A Senate committee report has found “varying degrees” of political interference throughout the ABC.
The committee, which is predominantly Labor-dominated, has been looking into allegations of political interference within the ABC.
Allegations came to light after ex-managing director Michelle Guthrie was dismissed and accused former-chairman Justin Milne of attempting to fire two senior reporters because he said the government did not like them.
The report, which investigated the recent “unprecedented” events coming out of the ABC, found there is the “prospect of political interference” from the government.
The report said: “The committee believes that political interference or the prospect of political interference, and all that that entails, is experienced to varying degrees throughout the ABC.”
It also said: “Should Australian Governments continue to undermine and erode the independence and integrity of the corporation, the ABC’s status as a trusted institution will be significantly diminished.”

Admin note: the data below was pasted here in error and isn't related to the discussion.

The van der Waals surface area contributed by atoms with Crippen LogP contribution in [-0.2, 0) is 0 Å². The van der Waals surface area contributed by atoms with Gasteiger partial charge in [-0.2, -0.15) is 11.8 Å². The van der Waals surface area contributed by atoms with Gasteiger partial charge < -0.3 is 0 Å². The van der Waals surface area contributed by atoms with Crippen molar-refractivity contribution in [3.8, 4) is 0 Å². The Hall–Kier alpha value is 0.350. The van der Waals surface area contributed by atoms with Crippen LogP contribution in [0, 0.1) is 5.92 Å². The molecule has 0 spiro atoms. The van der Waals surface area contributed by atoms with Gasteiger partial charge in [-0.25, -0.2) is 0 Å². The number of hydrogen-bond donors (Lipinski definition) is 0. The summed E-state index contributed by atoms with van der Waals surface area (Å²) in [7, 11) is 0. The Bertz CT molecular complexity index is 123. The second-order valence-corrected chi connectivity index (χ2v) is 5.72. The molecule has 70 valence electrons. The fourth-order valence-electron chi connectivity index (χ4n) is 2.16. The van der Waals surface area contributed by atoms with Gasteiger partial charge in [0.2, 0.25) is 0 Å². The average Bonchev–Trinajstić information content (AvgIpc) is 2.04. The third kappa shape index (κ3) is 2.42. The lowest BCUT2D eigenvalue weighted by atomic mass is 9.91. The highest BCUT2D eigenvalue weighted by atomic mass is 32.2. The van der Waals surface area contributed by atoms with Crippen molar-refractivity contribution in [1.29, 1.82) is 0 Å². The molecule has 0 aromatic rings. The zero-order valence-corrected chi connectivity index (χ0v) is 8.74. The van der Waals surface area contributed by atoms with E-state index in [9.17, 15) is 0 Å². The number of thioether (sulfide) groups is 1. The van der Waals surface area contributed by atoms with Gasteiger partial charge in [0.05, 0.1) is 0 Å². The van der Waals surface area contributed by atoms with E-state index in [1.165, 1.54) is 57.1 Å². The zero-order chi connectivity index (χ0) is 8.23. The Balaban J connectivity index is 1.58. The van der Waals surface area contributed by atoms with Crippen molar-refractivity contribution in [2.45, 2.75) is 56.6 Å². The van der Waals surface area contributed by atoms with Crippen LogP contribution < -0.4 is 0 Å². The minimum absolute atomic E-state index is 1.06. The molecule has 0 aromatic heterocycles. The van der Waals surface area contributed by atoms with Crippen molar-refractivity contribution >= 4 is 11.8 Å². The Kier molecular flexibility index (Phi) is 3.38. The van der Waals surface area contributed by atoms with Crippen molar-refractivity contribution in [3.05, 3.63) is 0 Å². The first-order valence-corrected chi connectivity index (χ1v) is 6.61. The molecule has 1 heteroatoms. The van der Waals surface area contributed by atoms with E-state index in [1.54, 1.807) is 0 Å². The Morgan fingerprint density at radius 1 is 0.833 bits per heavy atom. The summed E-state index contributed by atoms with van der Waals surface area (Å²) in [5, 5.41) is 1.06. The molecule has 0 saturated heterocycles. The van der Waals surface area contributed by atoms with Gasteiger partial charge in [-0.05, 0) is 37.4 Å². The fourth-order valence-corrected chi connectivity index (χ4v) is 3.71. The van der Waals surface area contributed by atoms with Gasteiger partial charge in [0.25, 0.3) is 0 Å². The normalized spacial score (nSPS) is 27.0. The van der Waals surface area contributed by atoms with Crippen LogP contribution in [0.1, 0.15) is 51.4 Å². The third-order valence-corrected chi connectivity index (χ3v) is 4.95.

The committee recommended an overhaul of the ABC’s selection criteria for board members to make sure only applicants who had substantial media experience were chosen.
However, coalition senators on the committee wrote a dissenting report, which rejected there was political interference at the ABC.
The report said: “The inquiry found no evidence of political interference by the Government or the former prime minister,” the dissenting report reads.
“Claims that there have been attacks on the ABC have not been substantiated by the inquiry.”
An ABC spokesperson said in a statement the broadcaster’s leaders would review the report.
Following on from the report, the SMH this morning reported the 2019 budget will reveal good news for the ABC, with the Morrison government set to renew its funding of the public broadcaster with $44 million committed over the next three years, according to multiple sources.